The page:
The rest of the parts used for our distribution - the favorites of the iGEM 2008 teams - were received as DNA and transformed into competent cells. Once transformed, they were also plated onto petri dishes with their appropriate antibiotic and allowed to incubate overnight at 37C.

Plates in incubator small.jpg

Preparation and Inoculation from Staging Plate

The next morning (16 hours of incubation), the petri dishes were removed from the incubator and a single colony was picked from each plate, using a pipette tip. The colony was then transferred to its corresponding well of a 96 deep well plate filled with the appropriate antibiotic broth (60ul in each well), and mixed thoroughly. This series of inoculations created a 96 well staging plate for the bioparts.

Once all 96 wells of the staging plate were inoculated with single colonies, a 5.0ul pin tool replicator was used to then inoculate from the staging plate to antibiotic testing plates,miniprep plates, and glycerol plates. The plates were then incubated at 37C for 16 hours, and 10 hours for the glycerols.

Antibiotic testing plates

Four antibiotic testing plates were prepared, testing known bacterial resistance of ampicillin, kanamycin, chloramphenicol, and tetracycline. The plates were grown overnight at 37C, pelleted and examined for resistant growth in wells. The plates are then photographed and added to the DNA repository for 2009 as part of our open quality control process. For the 2009 DNA Parts Kit, this step was applied to the favorite parts of the 2008 teams, but was forgone for the high quality confirmed parts from previous years, all of which had already gone through this process last year.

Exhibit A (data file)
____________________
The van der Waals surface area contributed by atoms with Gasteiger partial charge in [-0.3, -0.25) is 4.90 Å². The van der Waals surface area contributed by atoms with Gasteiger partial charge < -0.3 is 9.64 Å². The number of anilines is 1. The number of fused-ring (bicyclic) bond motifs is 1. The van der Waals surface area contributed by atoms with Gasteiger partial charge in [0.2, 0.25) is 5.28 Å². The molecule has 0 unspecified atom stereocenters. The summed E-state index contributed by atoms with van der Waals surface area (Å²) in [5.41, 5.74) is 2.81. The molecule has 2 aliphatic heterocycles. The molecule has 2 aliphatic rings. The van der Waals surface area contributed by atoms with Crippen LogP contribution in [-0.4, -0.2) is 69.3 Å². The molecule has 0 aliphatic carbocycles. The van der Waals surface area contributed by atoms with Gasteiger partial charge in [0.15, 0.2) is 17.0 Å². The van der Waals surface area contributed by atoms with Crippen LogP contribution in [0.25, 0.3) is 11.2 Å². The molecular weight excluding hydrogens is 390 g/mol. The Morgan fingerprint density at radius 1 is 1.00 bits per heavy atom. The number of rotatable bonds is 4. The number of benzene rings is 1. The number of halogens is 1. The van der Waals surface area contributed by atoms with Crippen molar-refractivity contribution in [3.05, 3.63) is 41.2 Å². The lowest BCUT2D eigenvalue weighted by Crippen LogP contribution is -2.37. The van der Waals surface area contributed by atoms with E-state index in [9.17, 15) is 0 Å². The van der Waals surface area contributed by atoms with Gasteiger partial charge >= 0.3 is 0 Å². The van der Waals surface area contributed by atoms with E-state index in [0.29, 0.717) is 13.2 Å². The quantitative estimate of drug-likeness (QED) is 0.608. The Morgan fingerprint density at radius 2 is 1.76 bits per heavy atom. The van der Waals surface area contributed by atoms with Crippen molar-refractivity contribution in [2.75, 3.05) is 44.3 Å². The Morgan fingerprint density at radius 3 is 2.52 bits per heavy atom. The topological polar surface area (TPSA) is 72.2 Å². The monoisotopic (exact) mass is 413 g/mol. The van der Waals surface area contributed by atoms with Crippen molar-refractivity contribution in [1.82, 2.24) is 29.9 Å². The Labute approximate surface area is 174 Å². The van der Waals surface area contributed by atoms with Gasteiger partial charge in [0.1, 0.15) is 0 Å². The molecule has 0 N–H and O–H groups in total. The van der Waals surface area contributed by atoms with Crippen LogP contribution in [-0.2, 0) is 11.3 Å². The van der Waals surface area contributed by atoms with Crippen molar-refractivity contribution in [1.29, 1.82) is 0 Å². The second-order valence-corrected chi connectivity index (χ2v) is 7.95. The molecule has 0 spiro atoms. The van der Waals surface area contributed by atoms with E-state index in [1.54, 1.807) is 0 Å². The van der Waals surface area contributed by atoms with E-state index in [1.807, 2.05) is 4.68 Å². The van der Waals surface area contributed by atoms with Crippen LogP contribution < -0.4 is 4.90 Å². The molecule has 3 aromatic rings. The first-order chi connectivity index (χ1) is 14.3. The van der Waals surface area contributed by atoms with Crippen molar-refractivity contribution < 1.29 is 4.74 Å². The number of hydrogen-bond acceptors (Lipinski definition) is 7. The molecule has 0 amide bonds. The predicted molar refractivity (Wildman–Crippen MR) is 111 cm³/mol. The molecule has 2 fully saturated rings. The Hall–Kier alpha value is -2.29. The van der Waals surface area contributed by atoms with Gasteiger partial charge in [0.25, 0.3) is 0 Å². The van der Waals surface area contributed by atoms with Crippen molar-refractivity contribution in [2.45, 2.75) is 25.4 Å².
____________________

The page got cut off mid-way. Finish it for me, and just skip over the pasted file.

Glycerol plates

As well as the antibiotic testing plates, two glycerol plates containing 10% glycerol broth and appropriate antibiotic were prepared for the long term storage of the bacterial stocks. One of these plates will remain in the Registry -80C freezer while the other will be stored offsite.

Miniprep plates

Two miniprep plates were inoculated, and incubated overnight at 37C. The following day, the plates were pelleted, and photographed for entry into the DNA repository for 2009 as part of our open quality control process. The plates underwent miniprepping, and the DNA was then resuspended in TE and combined together. The single 96 well DNA plate along with three other 96 well plates, all of which containing different parts, was used to produce the 384 well source plates, which are the basis for the 2009 distribution. However, for the favorite parts of the 2008 teams, 15.0ul of the resuspended DNA was digested and run on an electrophoresis gel to examine the size of the plasmid and part. In addition, 24.0ul was sent to the Broad Institute for DNA sequencing. The high quality parts from previous years had already gone through this process.